Clayton Sherrod was just 19 in 1964, when he became the executive chef at an all-white club in Birmingham, Ala. Sherrod, who is African-American, had started working in the kitchen there when he was 13, after his father had a heart attack.
"My mother said, 'You can't go back to school. You're going to have to find a job.' So I went to the country club."
In 1895, legislators in New York state decided to improve working conditions in what at the time could be a deadly profession: baking bread.
"Bakeries are actually extremely dangerous places to work," says Eric Rauchway, a historian at the University of California, Davis. "Because flour is such a fine particulate, if it gets to hang in the air it can catch fire and the whole room can go up in a sheet of flame."
American kids have a problem with obesity, according to the most recent studies. In fact, the closest thing we have to good news about childhood obesity is that kids are not gaining weight as rapidly as they were some years ago.
Researchers may have identified one surprising new factor in why kids are overeating.
Megan Yurko is small, but she's a big name in barrel racing. And the 16-year-old is on track to be crowned the world's top cowgirl barrel racer at the upcoming International Professional Rodeo Association's finals in Oklahoma City.
Just under 4-foot-10, Megan depends on her 1,200-pound filly Beea in a sport where the fastest rider around three barrels in a cloverleaf pattern wins.
A years-in-the-making, top-secret engineering and design project for a superaerodynamic suit to be worn by U.S. speedskaters at next month's Winter Olympics was finally unveiled Thursday.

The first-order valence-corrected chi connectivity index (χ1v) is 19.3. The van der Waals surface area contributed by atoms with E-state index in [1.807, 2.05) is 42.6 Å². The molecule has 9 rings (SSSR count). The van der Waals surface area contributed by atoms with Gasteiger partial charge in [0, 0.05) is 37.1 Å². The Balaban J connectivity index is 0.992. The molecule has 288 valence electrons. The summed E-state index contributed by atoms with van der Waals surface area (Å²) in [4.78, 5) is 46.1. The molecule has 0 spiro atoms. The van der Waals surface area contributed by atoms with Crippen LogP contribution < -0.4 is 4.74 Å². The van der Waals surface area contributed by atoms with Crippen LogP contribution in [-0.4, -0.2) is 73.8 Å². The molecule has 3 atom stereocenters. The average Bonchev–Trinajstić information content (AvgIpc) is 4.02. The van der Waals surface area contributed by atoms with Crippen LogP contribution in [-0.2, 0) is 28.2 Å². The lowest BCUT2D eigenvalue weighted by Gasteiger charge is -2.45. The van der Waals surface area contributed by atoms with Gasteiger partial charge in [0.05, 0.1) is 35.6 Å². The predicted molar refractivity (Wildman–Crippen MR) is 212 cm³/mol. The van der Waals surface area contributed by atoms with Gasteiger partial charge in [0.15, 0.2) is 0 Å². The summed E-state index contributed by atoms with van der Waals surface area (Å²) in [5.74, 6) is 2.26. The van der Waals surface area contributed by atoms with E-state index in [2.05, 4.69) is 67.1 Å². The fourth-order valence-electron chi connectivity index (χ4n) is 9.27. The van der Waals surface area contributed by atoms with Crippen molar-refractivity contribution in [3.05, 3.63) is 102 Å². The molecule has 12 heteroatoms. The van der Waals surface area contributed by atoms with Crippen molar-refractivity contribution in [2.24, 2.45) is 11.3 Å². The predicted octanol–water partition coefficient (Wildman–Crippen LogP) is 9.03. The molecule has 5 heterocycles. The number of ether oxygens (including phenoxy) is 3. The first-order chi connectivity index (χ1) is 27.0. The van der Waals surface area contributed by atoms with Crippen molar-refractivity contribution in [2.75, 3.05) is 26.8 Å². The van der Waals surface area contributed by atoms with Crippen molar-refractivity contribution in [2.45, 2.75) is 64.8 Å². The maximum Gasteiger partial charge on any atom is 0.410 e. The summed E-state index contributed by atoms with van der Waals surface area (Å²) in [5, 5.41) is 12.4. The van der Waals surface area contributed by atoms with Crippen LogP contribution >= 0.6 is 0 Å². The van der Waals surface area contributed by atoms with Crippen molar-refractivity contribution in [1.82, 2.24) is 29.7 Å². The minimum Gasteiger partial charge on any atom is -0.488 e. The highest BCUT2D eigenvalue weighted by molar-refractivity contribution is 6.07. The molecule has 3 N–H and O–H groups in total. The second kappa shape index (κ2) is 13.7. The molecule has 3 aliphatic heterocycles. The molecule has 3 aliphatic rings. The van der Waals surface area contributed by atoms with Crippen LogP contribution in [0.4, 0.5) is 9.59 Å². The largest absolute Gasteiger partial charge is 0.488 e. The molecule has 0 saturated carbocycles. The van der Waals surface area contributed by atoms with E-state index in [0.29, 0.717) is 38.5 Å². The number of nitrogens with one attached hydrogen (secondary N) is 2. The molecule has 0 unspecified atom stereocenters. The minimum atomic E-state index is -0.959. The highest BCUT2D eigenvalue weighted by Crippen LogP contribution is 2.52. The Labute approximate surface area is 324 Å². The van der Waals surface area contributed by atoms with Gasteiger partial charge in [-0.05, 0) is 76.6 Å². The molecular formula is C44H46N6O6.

Defense contractor Lockheed Martin and sporting goods company Under Armour released photos of the suit they're calling "Mach 39." It has been kept so tightly under wraps that the sport's governing body wouldn't even allow it to be worn at the Olympic trials in Salt Lake City.
Tracy Barnes just secured a spot on the U.S. Olympic team heading to Sochi — but almost immediately, she decided to give it up.
She surrendered her spot to her twin, Lanny. The 31-year-old sisters compete in biathlon, the sport that combines cross-country skiing and shooting. Both competed in the 2006 Winter Olympics, and Lanny competed in 2010 as well.
Lanny fell ill during selection races in Italy this past weekend, and she finished sixth, dashing her hopes of qualifying. Only the top five make the Olympic team; Tracy qualified at fifth place.
Oscar nominations were announced this morning, and though lots of the slots went to the expected titles — Gravity, American Hustle and 12 Years A Slave led the pack — there were certainly some surprises.
While the end of net neutrality may mean higher costs for Netflix, the company may be able to pay to ensure that its content stream faster and in higher quality than its competition, or refuse to pay more money for high speed Internet. (Netflix Blog)
The recent appeals court ruling that overturned a FCC regulation requiring Internet Service Providers to treat all online services equally, known as “net neutrality,” may mean higher costs for Netflix and other online services.
But it also could have an upside for Netflix: the company may be able to pay to ensure that its content streams faster and in higher quality than its competition. Or the company can refuse to pay more money for high speed Internet.
Dr. Deborah Cohan's friend Hillary Goidell took this picture of her the morning before surgery. (Facebook)
Dr. Deborah Cohan dances to Beyoncé with OR staff as she prepares to receive a double mastectomy. The video went viral, getting over seven million hits on YouTube. Cohan recently started chemotherapy. (Photo credit: YouTube)
Lottery winner Malcolm Ramsey, 55, sits in his room at the Loving Care assisted living facility in St. Petersburg, Fla., with some of the shoes he bought recently with his winnings. Ramsey was on a $54 monthly allowance before buying a scratch-off ticket worth $500 a week for life. (James Borchuk/Tampa Bay Times)
It’s every scratch card lottery player’s dream — seeing those matching numbers that mean big bucks. And that’s exactly what happened to Florida resident Malcolm Ramsey, whose winning numbers added up to $500 a week, for life.